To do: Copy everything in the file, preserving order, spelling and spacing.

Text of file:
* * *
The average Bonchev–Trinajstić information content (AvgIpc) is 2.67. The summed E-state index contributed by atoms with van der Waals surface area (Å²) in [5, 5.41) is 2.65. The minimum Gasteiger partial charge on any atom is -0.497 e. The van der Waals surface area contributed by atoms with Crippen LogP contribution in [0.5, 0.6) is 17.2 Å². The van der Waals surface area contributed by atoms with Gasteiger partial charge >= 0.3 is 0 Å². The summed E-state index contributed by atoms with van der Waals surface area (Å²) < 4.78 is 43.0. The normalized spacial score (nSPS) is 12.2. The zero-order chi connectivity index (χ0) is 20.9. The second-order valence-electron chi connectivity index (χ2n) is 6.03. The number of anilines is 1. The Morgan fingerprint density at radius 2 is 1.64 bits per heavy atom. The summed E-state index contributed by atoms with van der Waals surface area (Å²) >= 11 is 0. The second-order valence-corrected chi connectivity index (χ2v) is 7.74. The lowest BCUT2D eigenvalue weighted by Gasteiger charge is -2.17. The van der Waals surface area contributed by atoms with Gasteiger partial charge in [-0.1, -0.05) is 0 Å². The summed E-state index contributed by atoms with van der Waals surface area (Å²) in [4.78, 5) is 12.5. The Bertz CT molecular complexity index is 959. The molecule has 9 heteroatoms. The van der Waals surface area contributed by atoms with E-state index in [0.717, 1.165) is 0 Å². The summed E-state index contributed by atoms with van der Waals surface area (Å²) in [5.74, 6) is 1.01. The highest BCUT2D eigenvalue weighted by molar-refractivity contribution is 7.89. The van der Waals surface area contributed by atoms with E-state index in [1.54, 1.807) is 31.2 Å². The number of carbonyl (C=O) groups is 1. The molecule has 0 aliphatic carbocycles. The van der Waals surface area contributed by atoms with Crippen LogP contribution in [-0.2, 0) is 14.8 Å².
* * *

The average Bonchev–Trinajstić information content (AvgIpc) is 2.67. The summed E-state index contributed by atoms with van der Waals surface area (Å²) in [5, 5.41) is 2.65. The minimum Gasteiger partial charge on any atom is -0.497 e. The van der Waals surface area contributed by atoms with Crippen LogP contribution in [0.5, 0.6) is 17.2 Å². The van der Waals surface area contributed by atoms with Gasteiger partial charge >= 0.3 is 0 Å². The summed E-state index contributed by atoms with van der Waals surface area (Å²) < 4.78 is 43.0. The normalized spacial score (nSPS) is 12.2. The zero-order chi connectivity index (χ0) is 20.9. The second-order valence-electron chi connectivity index (χ2n) is 6.03. The number of anilines is 1. The Morgan fingerprint density at radius 2 is 1.64 bits per heavy atom. The summed E-state index contributed by atoms with van der Waals surface area (Å²) >= 11 is 0. The second-order valence-corrected chi connectivity index (χ2v) is 7.74. The lowest BCUT2D eigenvalue weighted by Gasteiger charge is -2.17. The van der Waals surface area contributed by atoms with Gasteiger partial charge in [-0.1, -0.05) is 0 Å². The summed E-state index contributed by atoms with van der Waals surface area (Å²) in [4.78, 5) is 12.5. The Bertz CT molecular complexity index is 959. The molecule has 9 heteroatoms. The van der Waals surface area contributed by atoms with E-state index in [0.717, 1.165) is 0 Å². The summed E-state index contributed by atoms with van der Waals surface area (Å²) in [5.74, 6) is 1.01. The highest BCUT2D eigenvalue weighted by molar-refractivity contribution is 7.89. The van der Waals surface area contributed by atoms with E-state index in [1.54, 1.807) is 31.2 Å². The number of carbonyl (C=O) groups is 1. The molecule has 0 aliphatic carbocycles. The van der Waals surface area contributed by atoms with Crippen LogP contribution in [-0.2, 0) is 14.8 Å².